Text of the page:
The report estimated that Sedgwick county could gain more than 1,000 jobs and hundreds of millions of dollars in business making equipment for wind turbines and other alternative energy technologies. The reports says that Saline county could see as many as 2,300 jobs and $430 million in investments, with the most potential coming from solar energy business and the large Exide Technologies battery plant in Salina.

The findings were released Thursday in Wichita at a news conference announcing the formation of the Kansas Blue Green Alliance, a coalition of state labor, environmental and farm groups.

This analysis is not a prediction, said George Sterzinger, who is with the Washington, D.C.-based Renewable Energy Policy Project and was one of the principal authors of the report. It is really an attempt to illuminate the potential (of renewable energy).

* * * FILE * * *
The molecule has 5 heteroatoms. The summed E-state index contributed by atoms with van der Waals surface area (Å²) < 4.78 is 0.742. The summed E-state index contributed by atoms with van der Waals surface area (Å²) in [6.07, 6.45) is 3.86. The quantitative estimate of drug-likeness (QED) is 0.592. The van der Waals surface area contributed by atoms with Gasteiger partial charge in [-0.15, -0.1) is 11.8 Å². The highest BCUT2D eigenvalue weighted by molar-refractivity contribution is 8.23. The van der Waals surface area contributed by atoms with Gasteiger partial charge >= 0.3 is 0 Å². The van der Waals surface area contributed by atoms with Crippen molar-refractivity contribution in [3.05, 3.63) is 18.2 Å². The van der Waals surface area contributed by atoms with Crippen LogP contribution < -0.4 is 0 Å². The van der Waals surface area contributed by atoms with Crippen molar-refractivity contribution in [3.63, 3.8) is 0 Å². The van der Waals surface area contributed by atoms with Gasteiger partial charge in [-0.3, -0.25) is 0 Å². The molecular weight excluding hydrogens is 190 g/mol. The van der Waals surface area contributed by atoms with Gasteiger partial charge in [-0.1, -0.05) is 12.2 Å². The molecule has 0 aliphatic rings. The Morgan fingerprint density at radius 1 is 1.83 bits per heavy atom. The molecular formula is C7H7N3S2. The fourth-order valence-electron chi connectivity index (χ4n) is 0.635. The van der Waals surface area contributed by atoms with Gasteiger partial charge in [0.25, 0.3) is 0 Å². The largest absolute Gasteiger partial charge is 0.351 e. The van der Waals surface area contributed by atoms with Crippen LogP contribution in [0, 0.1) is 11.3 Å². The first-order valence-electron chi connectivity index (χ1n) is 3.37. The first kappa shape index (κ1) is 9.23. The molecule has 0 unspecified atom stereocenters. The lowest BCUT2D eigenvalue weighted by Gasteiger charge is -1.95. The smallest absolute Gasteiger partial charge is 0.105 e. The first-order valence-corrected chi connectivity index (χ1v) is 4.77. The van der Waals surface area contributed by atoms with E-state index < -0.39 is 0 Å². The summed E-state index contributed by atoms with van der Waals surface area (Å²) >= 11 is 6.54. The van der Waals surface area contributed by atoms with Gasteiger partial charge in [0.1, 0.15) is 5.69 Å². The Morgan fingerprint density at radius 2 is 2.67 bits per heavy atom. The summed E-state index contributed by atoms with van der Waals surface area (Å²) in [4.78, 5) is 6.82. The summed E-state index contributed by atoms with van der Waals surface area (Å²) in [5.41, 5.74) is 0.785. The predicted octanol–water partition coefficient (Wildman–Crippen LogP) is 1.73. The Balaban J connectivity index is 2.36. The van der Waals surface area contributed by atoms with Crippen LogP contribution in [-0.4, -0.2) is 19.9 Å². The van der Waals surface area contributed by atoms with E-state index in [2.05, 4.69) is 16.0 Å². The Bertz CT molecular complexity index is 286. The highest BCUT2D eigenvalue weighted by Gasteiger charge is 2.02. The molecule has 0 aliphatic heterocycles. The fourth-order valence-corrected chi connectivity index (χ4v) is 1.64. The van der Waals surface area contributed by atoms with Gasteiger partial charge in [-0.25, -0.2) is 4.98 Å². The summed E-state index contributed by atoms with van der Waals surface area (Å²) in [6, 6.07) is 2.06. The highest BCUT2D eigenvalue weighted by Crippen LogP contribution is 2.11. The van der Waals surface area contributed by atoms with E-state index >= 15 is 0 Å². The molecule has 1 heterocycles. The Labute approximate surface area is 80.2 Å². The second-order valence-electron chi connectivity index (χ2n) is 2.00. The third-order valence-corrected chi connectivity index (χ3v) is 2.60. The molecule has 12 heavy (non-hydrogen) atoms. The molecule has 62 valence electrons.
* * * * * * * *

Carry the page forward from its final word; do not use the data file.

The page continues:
For the research study, Sterzinger looked at components used in making wind turbines, photovoltaic cell solar power plants, biomass plants and geothermal plants. He then compared that to a list of Kansas companies that make related products or use similar production techniques, with the connection being that they could easily convert their operations to make components of wind turbines or other alternative energy technologies.